Thursday, March 26, 2015

Kelley Paul is Ready

By Lisa Belkin

Kelley Ashby Paul was dressed for the weather as she trudged through the last storm of the Washington, D.C., winter to meet a reporter. Fuzzy woolen hat, complete with earflaps and pompom, on her head. Knee-high waterproof boots with faux fur trim on her feet. Puffy white parka zipped in between.

Her husband, Rand, meanwhile, was home, still dry and warm, in the couple’s tiny Capitol Hill apartment. The junior senator from Kentucky and presumed presidential candidate had nowhere to be on this weekday morning because the federal government, in fact the entire city, was shut down. (No, not by the Tea Party; by the snow.) That Kelley was out in the storm made metaphorical sense, because she isn’t really “of” D.C., and unlike Rand, she doesn’t officially work for the government.

Home, for her, is still Bowling Green, Ky., where she was raising her three sons as a stay-at-home wife of a small-town ophthalmologist in the 20 years before Rand ran for office. Where she lived full-time until this year, when she finally took the next step in the transformation and enrolled her youngest in a D.C. private school. Now her tight circle of hometown friends takes care of her house — dealing, for instance, with the time a bird got inside and “pooped all over the bathroom” and picking her up at the airport when she manages to fly back once a month or so.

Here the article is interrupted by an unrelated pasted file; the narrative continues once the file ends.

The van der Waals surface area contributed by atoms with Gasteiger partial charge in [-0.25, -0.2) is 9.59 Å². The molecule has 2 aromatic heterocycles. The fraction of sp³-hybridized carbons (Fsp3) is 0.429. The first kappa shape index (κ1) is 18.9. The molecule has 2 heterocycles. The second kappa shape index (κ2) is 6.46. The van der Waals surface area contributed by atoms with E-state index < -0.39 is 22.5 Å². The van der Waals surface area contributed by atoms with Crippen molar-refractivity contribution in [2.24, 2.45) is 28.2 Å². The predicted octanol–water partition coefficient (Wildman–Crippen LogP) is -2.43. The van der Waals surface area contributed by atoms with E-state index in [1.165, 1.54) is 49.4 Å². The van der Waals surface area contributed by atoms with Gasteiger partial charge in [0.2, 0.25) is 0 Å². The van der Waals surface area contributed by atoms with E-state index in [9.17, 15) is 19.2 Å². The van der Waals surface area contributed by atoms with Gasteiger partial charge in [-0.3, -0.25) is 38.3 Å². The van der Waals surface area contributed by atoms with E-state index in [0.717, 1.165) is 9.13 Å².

Politics, like the clergy and the military, is one of the few fields where it’s assumed that the spouse — particularly the wife — will take on part of the job. It is an anachronism from a time when all wives were defined by the work of their husbands, and it’s an increasingly tough role to navigate now that the political spotlight is brighter and the political pace is faster.

The cycle from nobody to power player is shorter now — convention keynoter to president, Bowling Green doctor to presumed presidential candidate — and the ups and downs are sharper. So while it is Rand Paul’s hat that everyone expects will be thrown into the ring next month, it’s also Kelley Paul’s, earflaps, pompoms and all.

Already, she says, “Rand wears a baseball hat when we go out” if he wants some privacy, but soon, she knows, “that won’t work anymore. It’s been something that has taken getting used to."

“Everyone thinks this is something I know how to do, but we’re very new to politics,” Kelley says. “I am proud of him, and I think he could win, but I’m also OK with the kind of life I had four years ago.”

Settling into a booth and ordering scrambled eggs and bacon on this snowy morning, Kelley isn’t recognized, but she is noticed. Now 51, she has always been a presence, this striking blonde with penetrating blue eyes. A woman so confident that she cheerfully agrees to pose outside in the snowstorm, working the camera like an experienced model, without a moment of worry about looking disheveled. “A cheerleader type,” one of her best friends from college says, “a real sorority girl.”

Sure, it’s wrong to describe women in political profiles in ways you would never describe men, but as she herself points out, most profiles of her husband make quick mention of his unruly curly hair and his boyish looks. (Which is why the baseball hat trick works, she says — because people recognize him by that hair.)

Read the rest here.


  1. Damn, she needs to eat something.

  2. Randy's wife, huh? And this would be interesting because..........?

    1. You need to ask the Rand Paul camp. They are the ones who arranged this profile for a week before Rand's presidential run announcement.

    2. I won't bother to ask. It was one of them rhetorical questions.